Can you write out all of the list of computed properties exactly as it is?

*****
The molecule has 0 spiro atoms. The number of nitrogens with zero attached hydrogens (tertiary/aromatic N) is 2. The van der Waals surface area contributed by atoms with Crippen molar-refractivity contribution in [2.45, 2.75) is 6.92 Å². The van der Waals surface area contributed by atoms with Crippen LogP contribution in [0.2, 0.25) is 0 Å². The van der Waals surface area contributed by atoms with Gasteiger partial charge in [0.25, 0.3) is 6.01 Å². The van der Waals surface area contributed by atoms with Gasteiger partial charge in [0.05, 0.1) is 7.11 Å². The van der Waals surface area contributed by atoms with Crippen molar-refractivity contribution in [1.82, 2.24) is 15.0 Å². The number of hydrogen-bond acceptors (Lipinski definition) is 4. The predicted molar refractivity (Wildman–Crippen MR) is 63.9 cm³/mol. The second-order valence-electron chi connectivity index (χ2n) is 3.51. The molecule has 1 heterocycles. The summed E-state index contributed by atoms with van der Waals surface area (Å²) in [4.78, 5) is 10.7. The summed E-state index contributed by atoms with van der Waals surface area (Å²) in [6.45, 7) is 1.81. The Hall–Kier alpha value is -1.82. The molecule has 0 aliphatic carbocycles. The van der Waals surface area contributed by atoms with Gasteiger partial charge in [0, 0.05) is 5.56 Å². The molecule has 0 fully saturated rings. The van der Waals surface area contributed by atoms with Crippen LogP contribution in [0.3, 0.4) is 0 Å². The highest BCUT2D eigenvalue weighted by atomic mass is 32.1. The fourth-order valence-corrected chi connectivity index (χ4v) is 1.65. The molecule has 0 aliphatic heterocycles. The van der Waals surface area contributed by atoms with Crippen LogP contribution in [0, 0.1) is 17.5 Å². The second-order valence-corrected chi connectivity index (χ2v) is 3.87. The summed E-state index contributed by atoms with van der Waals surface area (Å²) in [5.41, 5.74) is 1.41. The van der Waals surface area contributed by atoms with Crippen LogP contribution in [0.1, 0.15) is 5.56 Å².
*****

The molecule has 0 spiro atoms. The number of nitrogens with zero attached hydrogens (tertiary/aromatic N) is 2. The van der Waals surface area contributed by atoms with Crippen molar-refractivity contribution in [2.45, 2.75) is 6.92 Å². The van der Waals surface area contributed by atoms with Crippen LogP contribution in [0.2, 0.25) is 0 Å². The van der Waals surface area contributed by atoms with Gasteiger partial charge in [0.25, 0.3) is 6.01 Å². The van der Waals surface area contributed by atoms with Gasteiger partial charge in [0.05, 0.1) is 7.11 Å². The van der Waals surface area contributed by atoms with Crippen molar-refractivity contribution in [1.82, 2.24) is 15.0 Å². The number of hydrogen-bond acceptors (Lipinski definition) is 4. The predicted molar refractivity (Wildman–Crippen MR) is 63.9 cm³/mol. The second-order valence-electron chi connectivity index (χ2n) is 3.51. The molecule has 1 heterocycles. The summed E-state index contributed by atoms with van der Waals surface area (Å²) in [4.78, 5) is 10.7. The summed E-state index contributed by atoms with van der Waals surface area (Å²) in [6.45, 7) is 1.81. The Hall–Kier alpha value is -1.82. The molecule has 0 aliphatic carbocycles. The van der Waals surface area contributed by atoms with Gasteiger partial charge in [0, 0.05) is 5.56 Å². The molecule has 0 fully saturated rings. The van der Waals surface area contributed by atoms with Crippen LogP contribution in [0.3, 0.4) is 0 Å². The highest BCUT2D eigenvalue weighted by atomic mass is 32.1. The fourth-order valence-corrected chi connectivity index (χ4v) is 1.65. The molecule has 0 aliphatic heterocycles. The van der Waals surface area contributed by atoms with Crippen LogP contribution in [0, 0.1) is 17.5 Å². The second-order valence-corrected chi connectivity index (χ2v) is 3.87. The summed E-state index contributed by atoms with van der Waals surface area (Å²) in [5.41, 5.74) is 1.41. The van der Waals surface area contributed by atoms with Crippen LogP contribution in [0.1, 0.15) is 5.56 Å².